I’m old enough to remember the rise of the Web. Twenty years ago, bullish industry experts and thought leaders portended the end of just about every brick-and-mortar business: commerce, food delivery, and even currency were supposed to go the way of the Dodo. (For a trip down memory lane, click here.)
Of course, we know what happened. Ridiculous dot-com valuations crumbed and very few of those original entrants remain. For every Amazon, Google, and eBay, thousands of companies have perished.
In retrospect, though, some ideas were truly terrible. Still, some early startups vying to disrupt traditional industries might have failed not because their models were “wrong” but because they were too early. Big difference. Indeed, a look at today’s landscape reveals no shortage of companies using technology, data, and analytics to do things that simply weren’t possible even a decade ago. It’s not hard to imagine primitive 1998 versions of Uber and Airbnb. For all I know, a few college kids were planning on hatching ride- and home-sharing websites when the bubble burst.
Today’s Dot-Com Analog: The IoT
Today, organizations can go beyond merely fixing servers, trucks, and airplanes after they break.
I often think about original dot-com companies in today’s context. In a parallel vein, I’m hardpressed to think of a more overhyped concept than the Internet of Things. Its potential is nearly impossible to overstate, yet relatively little of it has arrived yet—and that is very much the operative word. Twenty years from now, I suspect that we’ll look back at 2017 through a similar lens: the dots were there but few companies and industries connected them.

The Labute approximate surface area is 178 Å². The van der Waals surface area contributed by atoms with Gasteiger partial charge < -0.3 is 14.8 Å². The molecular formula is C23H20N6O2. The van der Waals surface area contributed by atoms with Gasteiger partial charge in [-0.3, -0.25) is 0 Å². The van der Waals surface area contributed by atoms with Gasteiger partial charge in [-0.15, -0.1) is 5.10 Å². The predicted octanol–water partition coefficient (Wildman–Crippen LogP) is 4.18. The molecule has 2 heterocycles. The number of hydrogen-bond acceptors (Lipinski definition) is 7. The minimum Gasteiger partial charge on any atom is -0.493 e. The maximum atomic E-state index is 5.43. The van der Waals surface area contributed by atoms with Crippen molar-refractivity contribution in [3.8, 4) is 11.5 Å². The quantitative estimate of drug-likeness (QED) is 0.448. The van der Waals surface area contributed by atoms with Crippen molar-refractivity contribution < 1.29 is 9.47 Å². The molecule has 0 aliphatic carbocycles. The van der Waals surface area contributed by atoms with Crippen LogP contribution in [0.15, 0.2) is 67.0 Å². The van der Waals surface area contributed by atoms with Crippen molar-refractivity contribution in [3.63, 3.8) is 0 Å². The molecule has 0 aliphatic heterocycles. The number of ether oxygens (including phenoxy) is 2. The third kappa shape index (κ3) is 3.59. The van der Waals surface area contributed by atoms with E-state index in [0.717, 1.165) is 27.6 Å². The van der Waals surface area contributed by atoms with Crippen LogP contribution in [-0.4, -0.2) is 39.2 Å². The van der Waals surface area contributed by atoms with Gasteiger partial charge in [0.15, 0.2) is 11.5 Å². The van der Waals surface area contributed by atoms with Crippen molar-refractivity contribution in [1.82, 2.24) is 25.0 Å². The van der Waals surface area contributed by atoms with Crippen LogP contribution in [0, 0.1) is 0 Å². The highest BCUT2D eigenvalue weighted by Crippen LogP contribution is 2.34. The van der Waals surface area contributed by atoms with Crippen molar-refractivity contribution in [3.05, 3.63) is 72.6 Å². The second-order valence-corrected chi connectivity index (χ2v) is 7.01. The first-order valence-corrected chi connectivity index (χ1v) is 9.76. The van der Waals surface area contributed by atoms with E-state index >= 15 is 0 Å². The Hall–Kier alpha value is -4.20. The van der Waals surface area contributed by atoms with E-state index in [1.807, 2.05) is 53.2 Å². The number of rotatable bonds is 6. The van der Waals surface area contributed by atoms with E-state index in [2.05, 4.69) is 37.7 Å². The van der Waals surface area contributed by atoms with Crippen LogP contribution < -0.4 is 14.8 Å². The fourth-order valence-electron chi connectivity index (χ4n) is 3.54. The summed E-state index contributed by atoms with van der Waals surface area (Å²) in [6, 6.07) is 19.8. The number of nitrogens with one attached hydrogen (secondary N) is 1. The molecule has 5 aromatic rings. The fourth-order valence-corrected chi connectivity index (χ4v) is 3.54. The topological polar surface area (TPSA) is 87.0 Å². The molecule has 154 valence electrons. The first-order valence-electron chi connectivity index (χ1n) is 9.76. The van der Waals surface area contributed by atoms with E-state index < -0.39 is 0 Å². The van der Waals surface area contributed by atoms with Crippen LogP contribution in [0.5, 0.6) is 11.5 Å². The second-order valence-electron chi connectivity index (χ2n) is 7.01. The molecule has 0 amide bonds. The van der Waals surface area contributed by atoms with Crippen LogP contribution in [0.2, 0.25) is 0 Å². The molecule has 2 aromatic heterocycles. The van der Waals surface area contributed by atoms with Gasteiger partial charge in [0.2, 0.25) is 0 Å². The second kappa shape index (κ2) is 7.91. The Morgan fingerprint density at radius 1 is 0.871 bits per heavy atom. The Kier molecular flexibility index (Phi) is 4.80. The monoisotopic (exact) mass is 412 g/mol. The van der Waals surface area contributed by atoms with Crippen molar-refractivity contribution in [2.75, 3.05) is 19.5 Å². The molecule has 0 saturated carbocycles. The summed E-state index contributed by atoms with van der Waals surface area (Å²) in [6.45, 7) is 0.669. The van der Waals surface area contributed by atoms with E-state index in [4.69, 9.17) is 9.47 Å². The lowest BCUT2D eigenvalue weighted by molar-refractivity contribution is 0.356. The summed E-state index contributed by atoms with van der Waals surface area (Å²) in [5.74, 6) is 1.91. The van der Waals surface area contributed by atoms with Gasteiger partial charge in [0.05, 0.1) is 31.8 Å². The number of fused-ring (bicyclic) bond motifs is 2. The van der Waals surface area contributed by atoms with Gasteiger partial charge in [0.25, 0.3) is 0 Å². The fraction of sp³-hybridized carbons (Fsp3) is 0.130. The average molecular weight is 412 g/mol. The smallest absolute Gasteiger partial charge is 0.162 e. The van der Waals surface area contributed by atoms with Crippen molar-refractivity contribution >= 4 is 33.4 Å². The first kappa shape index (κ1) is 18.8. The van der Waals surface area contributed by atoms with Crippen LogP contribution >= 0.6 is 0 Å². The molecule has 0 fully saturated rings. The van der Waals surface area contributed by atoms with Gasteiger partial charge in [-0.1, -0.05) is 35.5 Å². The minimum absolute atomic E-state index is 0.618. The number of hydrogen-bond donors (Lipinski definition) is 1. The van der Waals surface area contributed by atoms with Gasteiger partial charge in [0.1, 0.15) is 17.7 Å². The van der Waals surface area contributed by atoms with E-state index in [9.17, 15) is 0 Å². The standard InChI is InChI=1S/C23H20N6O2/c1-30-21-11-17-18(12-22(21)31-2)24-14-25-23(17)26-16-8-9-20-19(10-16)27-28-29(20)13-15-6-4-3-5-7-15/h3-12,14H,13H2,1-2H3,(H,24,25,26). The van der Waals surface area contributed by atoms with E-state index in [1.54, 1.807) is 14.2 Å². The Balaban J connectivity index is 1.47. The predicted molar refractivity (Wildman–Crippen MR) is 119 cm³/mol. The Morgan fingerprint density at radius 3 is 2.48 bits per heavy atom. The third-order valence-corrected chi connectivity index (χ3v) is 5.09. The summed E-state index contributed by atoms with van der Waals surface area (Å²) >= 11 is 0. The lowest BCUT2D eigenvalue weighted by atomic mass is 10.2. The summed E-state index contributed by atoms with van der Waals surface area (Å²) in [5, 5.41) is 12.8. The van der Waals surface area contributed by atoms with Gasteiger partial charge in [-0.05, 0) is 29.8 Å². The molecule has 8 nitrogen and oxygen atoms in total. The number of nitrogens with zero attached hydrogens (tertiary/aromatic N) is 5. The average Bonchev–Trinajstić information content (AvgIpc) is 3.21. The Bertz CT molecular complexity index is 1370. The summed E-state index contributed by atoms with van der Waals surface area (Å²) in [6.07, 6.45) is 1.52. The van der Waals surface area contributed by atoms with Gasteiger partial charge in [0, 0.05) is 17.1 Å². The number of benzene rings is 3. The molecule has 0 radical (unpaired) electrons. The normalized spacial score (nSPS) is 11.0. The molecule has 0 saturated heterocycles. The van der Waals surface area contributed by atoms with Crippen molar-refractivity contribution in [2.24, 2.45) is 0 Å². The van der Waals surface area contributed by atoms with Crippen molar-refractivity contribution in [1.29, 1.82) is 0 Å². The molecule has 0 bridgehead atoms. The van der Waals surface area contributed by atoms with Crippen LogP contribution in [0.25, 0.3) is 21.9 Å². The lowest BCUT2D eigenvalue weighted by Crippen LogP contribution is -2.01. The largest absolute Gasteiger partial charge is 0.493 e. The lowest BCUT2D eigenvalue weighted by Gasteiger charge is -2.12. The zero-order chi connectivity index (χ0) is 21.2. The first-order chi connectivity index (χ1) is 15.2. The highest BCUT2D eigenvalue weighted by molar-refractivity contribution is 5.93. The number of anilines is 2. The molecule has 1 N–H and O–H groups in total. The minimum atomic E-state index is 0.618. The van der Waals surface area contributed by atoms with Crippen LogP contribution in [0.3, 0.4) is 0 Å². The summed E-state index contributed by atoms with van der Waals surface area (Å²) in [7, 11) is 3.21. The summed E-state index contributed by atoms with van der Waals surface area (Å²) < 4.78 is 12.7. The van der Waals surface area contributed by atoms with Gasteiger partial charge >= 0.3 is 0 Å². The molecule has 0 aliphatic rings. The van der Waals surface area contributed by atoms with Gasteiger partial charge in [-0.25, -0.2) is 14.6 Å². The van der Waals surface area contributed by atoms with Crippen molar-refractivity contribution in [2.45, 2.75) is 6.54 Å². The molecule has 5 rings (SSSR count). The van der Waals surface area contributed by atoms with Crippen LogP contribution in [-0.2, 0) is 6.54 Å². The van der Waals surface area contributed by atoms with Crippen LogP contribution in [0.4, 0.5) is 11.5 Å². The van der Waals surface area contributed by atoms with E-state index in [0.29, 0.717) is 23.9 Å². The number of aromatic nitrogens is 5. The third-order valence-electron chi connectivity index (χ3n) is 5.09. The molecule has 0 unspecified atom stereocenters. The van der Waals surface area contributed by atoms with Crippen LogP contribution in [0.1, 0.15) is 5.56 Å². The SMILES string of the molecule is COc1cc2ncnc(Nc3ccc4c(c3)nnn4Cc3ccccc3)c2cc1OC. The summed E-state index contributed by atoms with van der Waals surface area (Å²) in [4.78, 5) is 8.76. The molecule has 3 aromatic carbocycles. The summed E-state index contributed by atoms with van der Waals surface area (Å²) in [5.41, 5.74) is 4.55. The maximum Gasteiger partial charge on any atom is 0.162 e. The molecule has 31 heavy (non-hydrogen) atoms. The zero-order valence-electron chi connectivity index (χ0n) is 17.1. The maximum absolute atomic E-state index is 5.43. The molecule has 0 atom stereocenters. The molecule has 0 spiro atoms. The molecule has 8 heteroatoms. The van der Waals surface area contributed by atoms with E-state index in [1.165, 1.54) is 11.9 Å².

Rather than wax poetic about high-level trends, consider the following simple question: When will equipment fail? As Doug Bonderud writes:
For IT professionals, the use of data to address tech problems is nothing new. What’s changed is the amount and quality of this information. Ten years ago, companies were stuck in reactionary mode: Lacking the tools to analyze and act on real-time data, IT experts were forced to wait until software or services failed and then use the resulting data to address specific issues.
This is no longer the case. Put differently, waiting for the shoe to eventually drop seems so 1998. Today intelligent people and organizations can go beyond merely repairing servers, trucks, and airplanes after they break or fail. Expect continuous monitoring to become commonplace. To this end, I’ve heard the term predictive maintenance more in the past two years than in the past two decades. At a high level, though, how does this happen?
The short answer is that, thanks to increasingly smart sensors, we’ve got more data and better analytics than ever. As anyone with a modicum of statistical experience knows, better data leads to better predictions and, ultimately, better business outcomes. For instance, professionals will know that a given vehicle has a 20-30 percent chance of failing in the next two weeks.
Simon Says: Better data often yields better analytics and outcomes.
Of course, this isn’t always the case. With greater noise, it can be difficult to find the signal. Still, I’ll bet on the eventual success of organizations that turn raw data into meaningful analytics and insights.
What say you?
IBM sponsored this post.